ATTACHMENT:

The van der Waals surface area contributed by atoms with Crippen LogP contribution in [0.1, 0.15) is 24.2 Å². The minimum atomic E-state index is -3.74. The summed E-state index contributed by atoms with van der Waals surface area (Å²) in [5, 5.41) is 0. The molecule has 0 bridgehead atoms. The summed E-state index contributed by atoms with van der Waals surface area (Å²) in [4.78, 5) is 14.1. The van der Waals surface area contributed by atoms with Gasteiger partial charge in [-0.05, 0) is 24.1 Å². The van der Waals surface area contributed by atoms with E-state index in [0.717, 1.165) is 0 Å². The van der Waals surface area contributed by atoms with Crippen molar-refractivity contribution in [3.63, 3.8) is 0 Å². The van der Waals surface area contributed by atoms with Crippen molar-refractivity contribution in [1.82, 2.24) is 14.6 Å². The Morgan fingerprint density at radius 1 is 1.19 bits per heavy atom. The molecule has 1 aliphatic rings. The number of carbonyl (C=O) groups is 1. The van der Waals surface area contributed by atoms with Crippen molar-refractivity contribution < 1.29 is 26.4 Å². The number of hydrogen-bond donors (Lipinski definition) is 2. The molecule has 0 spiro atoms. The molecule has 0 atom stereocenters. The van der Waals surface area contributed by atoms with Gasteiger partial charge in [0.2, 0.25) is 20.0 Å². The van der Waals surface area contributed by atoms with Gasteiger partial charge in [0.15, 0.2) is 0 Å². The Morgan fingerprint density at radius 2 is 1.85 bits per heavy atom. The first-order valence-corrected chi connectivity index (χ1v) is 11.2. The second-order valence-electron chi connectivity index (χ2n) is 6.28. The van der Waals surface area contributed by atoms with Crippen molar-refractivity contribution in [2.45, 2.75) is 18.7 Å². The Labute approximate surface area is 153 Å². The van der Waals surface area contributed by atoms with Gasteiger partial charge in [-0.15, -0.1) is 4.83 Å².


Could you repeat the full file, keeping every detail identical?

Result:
The van der Waals surface area contributed by atoms with Crippen LogP contribution in [0.1, 0.15) is 24.2 Å². The minimum atomic E-state index is -3.74. The summed E-state index contributed by atoms with van der Waals surface area (Å²) in [5, 5.41) is 0. The molecule has 0 bridgehead atoms. The summed E-state index contributed by atoms with van der Waals surface area (Å²) in [4.78, 5) is 14.1. The van der Waals surface area contributed by atoms with Gasteiger partial charge in [-0.05, 0) is 24.1 Å². The van der Waals surface area contributed by atoms with E-state index in [0.717, 1.165) is 0 Å². The van der Waals surface area contributed by atoms with Crippen molar-refractivity contribution in [3.63, 3.8) is 0 Å². The van der Waals surface area contributed by atoms with Crippen molar-refractivity contribution in [1.82, 2.24) is 14.6 Å². The Morgan fingerprint density at radius 1 is 1.19 bits per heavy atom. The molecule has 1 aliphatic rings. The number of carbonyl (C=O) groups is 1. The van der Waals surface area contributed by atoms with Crippen molar-refractivity contribution < 1.29 is 26.4 Å². The number of hydrogen-bond donors (Lipinski definition) is 2. The molecule has 0 spiro atoms. The molecule has 0 atom stereocenters. The van der Waals surface area contributed by atoms with Gasteiger partial charge in [0.2, 0.25) is 20.0 Å². The van der Waals surface area contributed by atoms with Gasteiger partial charge in [0.15, 0.2) is 0 Å². The Morgan fingerprint density at radius 2 is 1.85 bits per heavy atom. The first-order valence-corrected chi connectivity index (χ1v) is 11.2. The second-order valence-electron chi connectivity index (χ2n) is 6.28. The van der Waals surface area contributed by atoms with Crippen molar-refractivity contribution in [2.45, 2.75) is 18.7 Å². The Labute approximate surface area is 153 Å². The van der Waals surface area contributed by atoms with Gasteiger partial charge in [-0.15, -0.1) is 4.83 Å².